Funny plays about dating
They viewed comedy as simply the "art of reprehension" and made no reference to light and cheerful events or troublesome beginnings and happy endings associated with classical Greek comedy.After the Latin translations of the 12th century, the term comedy thus gained a new semantic meaning in Medieval literature.Mento star Lord Flea, stated in an 1957 interview that he thought that: "West Indians have the best sense of humour in the world.Even in the most solemn song, like Las Kean Fine ["Lost and Can Not Be Found"], which tells of a boiler explosion on a sugar plantation that killed several of the workers, their natural wit and humour shine though." Confucianist Neo-Confucian orthodoxy, with its emphasis on ritual and propriety, has traditionally looked down upon humour as subversive or unseemly.The prevailing types of theories attempting to account for the existence of humour include psychological theories, the vast majority of which consider humour-induced behaviour to be very healthy; spiritual theories, which may, for instance, consider humour to be a "gift from God"; and theories which consider humour to be an unexplainable mystery, very much like a mystical experience.The benign-violation theory, endorsed by Peter Mc Graw, attempts to explain humour's existence.Eighteenth-century German author Georg Lichtenberg said that "the more you know humour, the more you become demanding in fineness." Western humour theory begins with Plato, who attributed to Socrates (as a semi-historical dialogue character) in the Philebus (p.49b) the view that the essence of the ridiculous is an ignorance in the weak, who are thus unable to retaliate when ridiculed.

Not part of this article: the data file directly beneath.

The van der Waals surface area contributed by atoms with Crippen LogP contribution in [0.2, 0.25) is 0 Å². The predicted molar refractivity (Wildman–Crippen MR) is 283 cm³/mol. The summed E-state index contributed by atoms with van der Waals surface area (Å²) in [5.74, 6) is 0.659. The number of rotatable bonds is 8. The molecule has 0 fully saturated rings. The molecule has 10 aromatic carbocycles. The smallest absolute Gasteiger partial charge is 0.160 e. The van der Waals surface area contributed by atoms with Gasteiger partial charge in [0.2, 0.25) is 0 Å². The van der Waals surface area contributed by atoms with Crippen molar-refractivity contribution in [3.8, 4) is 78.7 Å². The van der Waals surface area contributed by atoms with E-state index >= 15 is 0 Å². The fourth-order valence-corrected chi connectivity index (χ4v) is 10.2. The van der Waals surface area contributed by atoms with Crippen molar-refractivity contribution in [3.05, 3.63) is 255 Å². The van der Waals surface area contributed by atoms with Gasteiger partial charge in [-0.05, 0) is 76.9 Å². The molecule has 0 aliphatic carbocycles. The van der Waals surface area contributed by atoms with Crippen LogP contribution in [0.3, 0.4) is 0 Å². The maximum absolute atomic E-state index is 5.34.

Each rasa was associated with a specific bhavas portrayed on stage.
Throughout history, comedy has been used as a form of entertainment all over the world, whether in the courts of the Western kings or the villages of the Far East.
Both a social etiquette and a certain intelligence can be displayed through forms of wit and sarcasm.
The resources will only add to the experience of seeing the show, and can be explored before or after being part of the audience. The GCTC Prologue Series is back for another year of exciting discussions that take us into the creative process of the plays on our stage.
The Prologue Series is free to the public and will take place before the second preview of each production at pm in the GCTC lobby.